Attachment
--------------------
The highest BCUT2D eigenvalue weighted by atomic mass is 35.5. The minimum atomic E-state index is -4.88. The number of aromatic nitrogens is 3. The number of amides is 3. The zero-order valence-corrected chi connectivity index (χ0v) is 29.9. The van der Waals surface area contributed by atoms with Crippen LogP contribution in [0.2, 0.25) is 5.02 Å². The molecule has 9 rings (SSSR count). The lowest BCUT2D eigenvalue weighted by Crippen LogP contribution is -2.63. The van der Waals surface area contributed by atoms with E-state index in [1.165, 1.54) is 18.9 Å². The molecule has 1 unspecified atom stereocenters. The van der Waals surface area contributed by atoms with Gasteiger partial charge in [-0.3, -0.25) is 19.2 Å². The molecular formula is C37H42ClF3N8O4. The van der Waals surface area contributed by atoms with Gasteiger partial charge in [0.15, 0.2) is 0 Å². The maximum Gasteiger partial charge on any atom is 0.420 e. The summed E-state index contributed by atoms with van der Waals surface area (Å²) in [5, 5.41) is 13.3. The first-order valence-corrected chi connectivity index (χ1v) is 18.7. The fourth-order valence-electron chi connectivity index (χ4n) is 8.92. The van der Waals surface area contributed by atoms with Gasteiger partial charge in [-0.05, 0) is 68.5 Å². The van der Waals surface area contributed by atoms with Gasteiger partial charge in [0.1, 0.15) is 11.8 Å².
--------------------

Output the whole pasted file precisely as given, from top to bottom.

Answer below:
The highest BCUT2D eigenvalue weighted by atomic mass is 35.5. The minimum atomic E-state index is -4.88. The number of aromatic nitrogens is 3. The number of amides is 3. The zero-order valence-corrected chi connectivity index (χ0v) is 29.9. The van der Waals surface area contributed by atoms with Crippen LogP contribution in [0.2, 0.25) is 5.02 Å². The molecule has 9 rings (SSSR count). The lowest BCUT2D eigenvalue weighted by Crippen LogP contribution is -2.63. The van der Waals surface area contributed by atoms with E-state index in [1.165, 1.54) is 18.9 Å². The molecule has 1 unspecified atom stereocenters. The van der Waals surface area contributed by atoms with Gasteiger partial charge in [-0.3, -0.25) is 19.2 Å². The molecular formula is C37H42ClF3N8O4. The van der Waals surface area contributed by atoms with Gasteiger partial charge in [0.15, 0.2) is 0 Å². The maximum Gasteiger partial charge on any atom is 0.420 e. The summed E-state index contributed by atoms with van der Waals surface area (Å²) in [5, 5.41) is 13.3. The first-order valence-corrected chi connectivity index (χ1v) is 18.7. The fourth-order valence-electron chi connectivity index (χ4n) is 8.92. The van der Waals surface area contributed by atoms with Gasteiger partial charge in [-0.05, 0) is 68.5 Å². The van der Waals surface area contributed by atoms with Gasteiger partial charge in [0.1, 0.15) is 11.8 Å².